Accruals And Prepayments
Peter Marshall Bsc (Econ) BA MBIM is a Fellow of the Society of Business Teachers, and an experienced educator in business subjects. He is also a prolific author and his books have been translated and sold worldwide. He lives in London, UK.
Adjustments to accounts
Accruals and prepayments are adjustments we need to make to the accounts at the end of the year (or other management accounting period).
- Accruals are sometimes called accrued expenses, expense creditors or expenses owing. Accruals are a liability for expenses for goods or services already consumed, but not yet billed (invoiced).
- Prepayments are an asset of goods or services already paid for, but not yet completely used. Prepayments are, therefore, in a sense the opposite of accruals.
Example of accrued expenses
Suppose we are drawing up accounts for the year ended 31 March. We know there will be an electricity bill for the three months ended 30 April, a month after the end of our financial year. By 31 March, even though we haven’t had the bill, we would already have used two months’ worth of it, but as things stand the cost of this won’t appear in our accounts because it is too soon to have received a source document (i.e. the invoice) from which to enter it. Still, electricity clearly was an expense during the period, so we have to ‘accrue’ a sensible proportion. For example:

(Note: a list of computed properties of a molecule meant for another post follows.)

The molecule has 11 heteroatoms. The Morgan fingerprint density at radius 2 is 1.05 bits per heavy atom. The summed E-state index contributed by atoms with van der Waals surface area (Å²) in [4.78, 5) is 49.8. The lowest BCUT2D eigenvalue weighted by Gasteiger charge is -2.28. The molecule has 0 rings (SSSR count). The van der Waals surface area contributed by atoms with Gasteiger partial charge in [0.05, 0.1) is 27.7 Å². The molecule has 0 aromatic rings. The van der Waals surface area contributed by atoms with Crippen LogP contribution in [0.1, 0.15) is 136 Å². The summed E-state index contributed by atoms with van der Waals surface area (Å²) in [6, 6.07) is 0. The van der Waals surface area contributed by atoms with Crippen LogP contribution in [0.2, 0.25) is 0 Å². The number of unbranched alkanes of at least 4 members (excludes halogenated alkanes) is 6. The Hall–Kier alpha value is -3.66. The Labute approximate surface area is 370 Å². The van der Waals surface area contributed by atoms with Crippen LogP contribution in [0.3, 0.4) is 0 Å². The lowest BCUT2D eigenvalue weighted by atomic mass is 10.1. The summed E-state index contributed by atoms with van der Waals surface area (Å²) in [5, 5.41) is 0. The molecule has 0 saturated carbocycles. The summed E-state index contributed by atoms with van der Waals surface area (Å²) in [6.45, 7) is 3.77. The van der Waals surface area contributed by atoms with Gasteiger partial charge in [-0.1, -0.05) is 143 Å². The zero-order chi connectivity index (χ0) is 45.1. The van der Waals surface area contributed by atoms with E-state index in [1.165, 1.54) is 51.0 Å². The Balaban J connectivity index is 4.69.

Wages and rent
Other items that often have to be accrued are wages and rent. The firm receives the benefit of work, and of premises, before it pays out wages and rent (assuming rents are payable in arrears; if rent is payable in advance we would need to treat it as a prepayment).
The balance c/d will be a debit one, but the ultimate effect on the expense account (the balance b/d) will be a credit entry.
The balance c/d will be a credit one, but the ultimate effect on the expense account (the balance b/d) will be a debit entry.
Example of prepayment
A prepayment arises, for example, where an insurance premium or professional subscription is paid annually in advance but only one or two month’s benefit has been used by the end of the year. We must adjust the figures so that we don’t charge the whole amount against profits for the year. Clearly, much of the benefit remains as an asset for use in the next year. Example, again assuming that our accounting period ends on 31 March:
Carrying down accruals and prepayments
When these amounts have been calculated or assessed, you place them in the relevant ledger accounts as ‘carried down’ balances. In this way you increase or decrease the amount to be transferred to the profit and loss account for the year, depending on which side the posting is made. The resulting ‘b/d’ balances are listed in the balance sheet just like any other balance remaining on the nominal ledger at the end of the year. If they are credit balances (accruals) they are current liabilities. If they are debit balances (prepayments) they are assets.